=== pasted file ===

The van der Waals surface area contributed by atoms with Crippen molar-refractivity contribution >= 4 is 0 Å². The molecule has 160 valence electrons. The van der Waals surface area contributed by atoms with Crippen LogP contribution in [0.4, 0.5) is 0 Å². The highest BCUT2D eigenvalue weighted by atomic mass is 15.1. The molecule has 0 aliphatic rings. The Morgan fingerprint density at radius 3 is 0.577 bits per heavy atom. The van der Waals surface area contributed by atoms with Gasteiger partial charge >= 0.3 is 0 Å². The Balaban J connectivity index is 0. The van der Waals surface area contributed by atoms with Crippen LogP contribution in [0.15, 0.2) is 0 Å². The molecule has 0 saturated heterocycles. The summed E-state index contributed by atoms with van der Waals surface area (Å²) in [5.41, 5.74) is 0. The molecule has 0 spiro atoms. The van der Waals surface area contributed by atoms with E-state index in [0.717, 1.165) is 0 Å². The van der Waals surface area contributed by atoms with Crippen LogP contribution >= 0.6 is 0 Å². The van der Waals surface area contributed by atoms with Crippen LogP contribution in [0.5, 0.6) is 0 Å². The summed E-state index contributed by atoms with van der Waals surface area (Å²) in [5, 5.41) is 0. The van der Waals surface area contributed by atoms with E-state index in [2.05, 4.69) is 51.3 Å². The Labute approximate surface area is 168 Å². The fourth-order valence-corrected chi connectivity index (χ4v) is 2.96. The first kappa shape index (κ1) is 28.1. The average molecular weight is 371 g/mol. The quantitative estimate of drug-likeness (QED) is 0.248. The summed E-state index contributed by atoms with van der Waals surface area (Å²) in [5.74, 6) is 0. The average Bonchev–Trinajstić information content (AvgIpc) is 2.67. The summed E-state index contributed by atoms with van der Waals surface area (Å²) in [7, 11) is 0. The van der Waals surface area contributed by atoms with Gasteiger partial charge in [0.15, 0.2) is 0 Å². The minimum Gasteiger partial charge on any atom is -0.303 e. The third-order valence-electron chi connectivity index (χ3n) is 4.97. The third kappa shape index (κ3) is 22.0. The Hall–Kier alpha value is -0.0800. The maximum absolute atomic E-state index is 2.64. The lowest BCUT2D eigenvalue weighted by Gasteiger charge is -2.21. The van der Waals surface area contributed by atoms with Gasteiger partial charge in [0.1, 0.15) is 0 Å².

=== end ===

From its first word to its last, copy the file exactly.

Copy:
The van der Waals surface area contributed by atoms with Crippen molar-refractivity contribution >= 4 is 0 Å². The molecule has 160 valence electrons. The van der Waals surface area contributed by atoms with Crippen LogP contribution in [0.4, 0.5) is 0 Å². The highest BCUT2D eigenvalue weighted by atomic mass is 15.1. The molecule has 0 aliphatic rings. The Morgan fingerprint density at radius 3 is 0.577 bits per heavy atom. The van der Waals surface area contributed by atoms with Gasteiger partial charge >= 0.3 is 0 Å². The Balaban J connectivity index is 0. The van der Waals surface area contributed by atoms with Crippen LogP contribution in [0.15, 0.2) is 0 Å². The molecule has 0 saturated heterocycles. The summed E-state index contributed by atoms with van der Waals surface area (Å²) in [5.41, 5.74) is 0. The molecule has 0 spiro atoms. The van der Waals surface area contributed by atoms with E-state index in [0.717, 1.165) is 0 Å². The van der Waals surface area contributed by atoms with Crippen LogP contribution >= 0.6 is 0 Å². The van der Waals surface area contributed by atoms with Crippen LogP contribution in [0.5, 0.6) is 0 Å². The summed E-state index contributed by atoms with van der Waals surface area (Å²) in [5, 5.41) is 0. The van der Waals surface area contributed by atoms with E-state index in [2.05, 4.69) is 51.3 Å². The Labute approximate surface area is 168 Å². The fourth-order valence-corrected chi connectivity index (χ4v) is 2.96. The first kappa shape index (κ1) is 28.1. The average molecular weight is 371 g/mol. The quantitative estimate of drug-likeness (QED) is 0.248. The summed E-state index contributed by atoms with van der Waals surface area (Å²) in [5.74, 6) is 0. The average Bonchev–Trinajstić information content (AvgIpc) is 2.67. The summed E-state index contributed by atoms with van der Waals surface area (Å²) in [7, 11) is 0. The van der Waals surface area contributed by atoms with Gasteiger partial charge in [0.15, 0.2) is 0 Å². The minimum Gasteiger partial charge on any atom is -0.303 e. The third-order valence-electron chi connectivity index (χ3n) is 4.97. The third kappa shape index (κ3) is 22.0. The Hall–Kier alpha value is -0.0800. The maximum absolute atomic E-state index is 2.64. The lowest BCUT2D eigenvalue weighted by Gasteiger charge is -2.21. The van der Waals surface area contributed by atoms with Gasteiger partial charge in [0.1, 0.15) is 0 Å².